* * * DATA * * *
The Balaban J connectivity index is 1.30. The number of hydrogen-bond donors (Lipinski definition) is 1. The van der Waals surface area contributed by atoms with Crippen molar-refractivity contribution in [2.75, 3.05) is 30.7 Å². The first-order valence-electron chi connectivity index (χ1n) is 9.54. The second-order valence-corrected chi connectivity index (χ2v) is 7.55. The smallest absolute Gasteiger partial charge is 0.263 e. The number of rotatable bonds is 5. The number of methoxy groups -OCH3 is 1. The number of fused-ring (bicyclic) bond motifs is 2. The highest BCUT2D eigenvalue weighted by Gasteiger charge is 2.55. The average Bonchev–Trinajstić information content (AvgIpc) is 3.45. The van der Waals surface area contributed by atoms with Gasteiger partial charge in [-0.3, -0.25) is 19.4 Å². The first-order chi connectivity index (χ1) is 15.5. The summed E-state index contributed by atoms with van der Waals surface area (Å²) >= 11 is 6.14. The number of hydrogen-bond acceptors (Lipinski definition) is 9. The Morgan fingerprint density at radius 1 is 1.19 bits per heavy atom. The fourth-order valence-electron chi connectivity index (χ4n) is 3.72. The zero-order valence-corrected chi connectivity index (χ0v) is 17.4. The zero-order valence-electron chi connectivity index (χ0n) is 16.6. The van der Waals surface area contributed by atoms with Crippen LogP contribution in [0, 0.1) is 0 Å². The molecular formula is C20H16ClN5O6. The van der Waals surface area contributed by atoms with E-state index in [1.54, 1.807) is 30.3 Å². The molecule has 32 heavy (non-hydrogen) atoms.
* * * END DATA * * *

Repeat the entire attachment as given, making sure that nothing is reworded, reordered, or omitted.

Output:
The Balaban J connectivity index is 1.30. The number of hydrogen-bond donors (Lipinski definition) is 1. The van der Waals surface area contributed by atoms with Crippen molar-refractivity contribution in [2.75, 3.05) is 30.7 Å². The first-order valence-electron chi connectivity index (χ1n) is 9.54. The second-order valence-corrected chi connectivity index (χ2v) is 7.55. The smallest absolute Gasteiger partial charge is 0.263 e. The number of rotatable bonds is 5. The number of methoxy groups -OCH3 is 1. The number of fused-ring (bicyclic) bond motifs is 2. The highest BCUT2D eigenvalue weighted by Gasteiger charge is 2.55. The average Bonchev–Trinajstić information content (AvgIpc) is 3.45. The van der Waals surface area contributed by atoms with Gasteiger partial charge in [-0.3, -0.25) is 19.4 Å². The first-order chi connectivity index (χ1) is 15.5. The summed E-state index contributed by atoms with van der Waals surface area (Å²) >= 11 is 6.14. The number of hydrogen-bond acceptors (Lipinski definition) is 9. The Morgan fingerprint density at radius 1 is 1.19 bits per heavy atom. The fourth-order valence-electron chi connectivity index (χ4n) is 3.72. The zero-order valence-corrected chi connectivity index (χ0v) is 17.4. The zero-order valence-electron chi connectivity index (χ0n) is 16.6. The van der Waals surface area contributed by atoms with Crippen LogP contribution in [0, 0.1) is 0 Å². The molecular formula is C20H16ClN5O6. The van der Waals surface area contributed by atoms with E-state index in [1.54, 1.807) is 30.3 Å². The molecule has 32 heavy (non-hydrogen) atoms.